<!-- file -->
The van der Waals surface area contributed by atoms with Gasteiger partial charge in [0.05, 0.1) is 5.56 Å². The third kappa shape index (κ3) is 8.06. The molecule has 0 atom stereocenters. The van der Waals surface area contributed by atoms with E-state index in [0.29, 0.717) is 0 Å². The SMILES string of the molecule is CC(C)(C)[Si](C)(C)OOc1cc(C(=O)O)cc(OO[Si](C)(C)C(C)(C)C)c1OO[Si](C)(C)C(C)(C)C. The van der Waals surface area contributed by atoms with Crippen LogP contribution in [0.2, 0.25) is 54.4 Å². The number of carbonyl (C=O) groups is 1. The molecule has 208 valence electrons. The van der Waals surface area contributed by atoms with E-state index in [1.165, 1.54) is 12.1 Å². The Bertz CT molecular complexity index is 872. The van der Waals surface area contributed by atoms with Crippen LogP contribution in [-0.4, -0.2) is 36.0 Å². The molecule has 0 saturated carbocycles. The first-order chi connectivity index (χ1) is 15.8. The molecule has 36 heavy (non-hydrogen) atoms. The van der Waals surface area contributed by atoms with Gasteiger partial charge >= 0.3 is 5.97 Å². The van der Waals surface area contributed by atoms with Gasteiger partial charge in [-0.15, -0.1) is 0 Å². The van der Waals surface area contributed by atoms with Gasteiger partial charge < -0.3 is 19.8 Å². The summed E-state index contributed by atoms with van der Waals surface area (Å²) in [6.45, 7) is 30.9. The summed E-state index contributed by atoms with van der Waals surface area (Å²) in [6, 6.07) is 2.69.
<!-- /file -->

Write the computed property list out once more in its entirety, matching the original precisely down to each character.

The van der Waals surface area contributed by atoms with Gasteiger partial charge in [0.05, 0.1) is 5.56 Å². The third kappa shape index (κ3) is 8.06. The molecule has 0 atom stereocenters. The van der Waals surface area contributed by atoms with E-state index in [0.29, 0.717) is 0 Å². The SMILES string of the molecule is CC(C)(C)[Si](C)(C)OOc1cc(C(=O)O)cc(OO[Si](C)(C)C(C)(C)C)c1OO[Si](C)(C)C(C)(C)C. The van der Waals surface area contributed by atoms with Crippen LogP contribution in [0.2, 0.25) is 54.4 Å². The number of carbonyl (C=O) groups is 1. The molecule has 208 valence electrons. The van der Waals surface area contributed by atoms with E-state index in [1.165, 1.54) is 12.1 Å². The Bertz CT molecular complexity index is 872. The van der Waals surface area contributed by atoms with Crippen LogP contribution in [-0.4, -0.2) is 36.0 Å². The molecule has 0 saturated carbocycles. The first-order chi connectivity index (χ1) is 15.8. The molecule has 36 heavy (non-hydrogen) atoms. The van der Waals surface area contributed by atoms with Gasteiger partial charge >= 0.3 is 5.97 Å². The van der Waals surface area contributed by atoms with Gasteiger partial charge in [-0.15, -0.1) is 0 Å². The van der Waals surface area contributed by atoms with Gasteiger partial charge < -0.3 is 19.8 Å². The summed E-state index contributed by atoms with van der Waals surface area (Å²) in [6.45, 7) is 30.9. The summed E-state index contributed by atoms with van der Waals surface area (Å²) in [6, 6.07) is 2.69.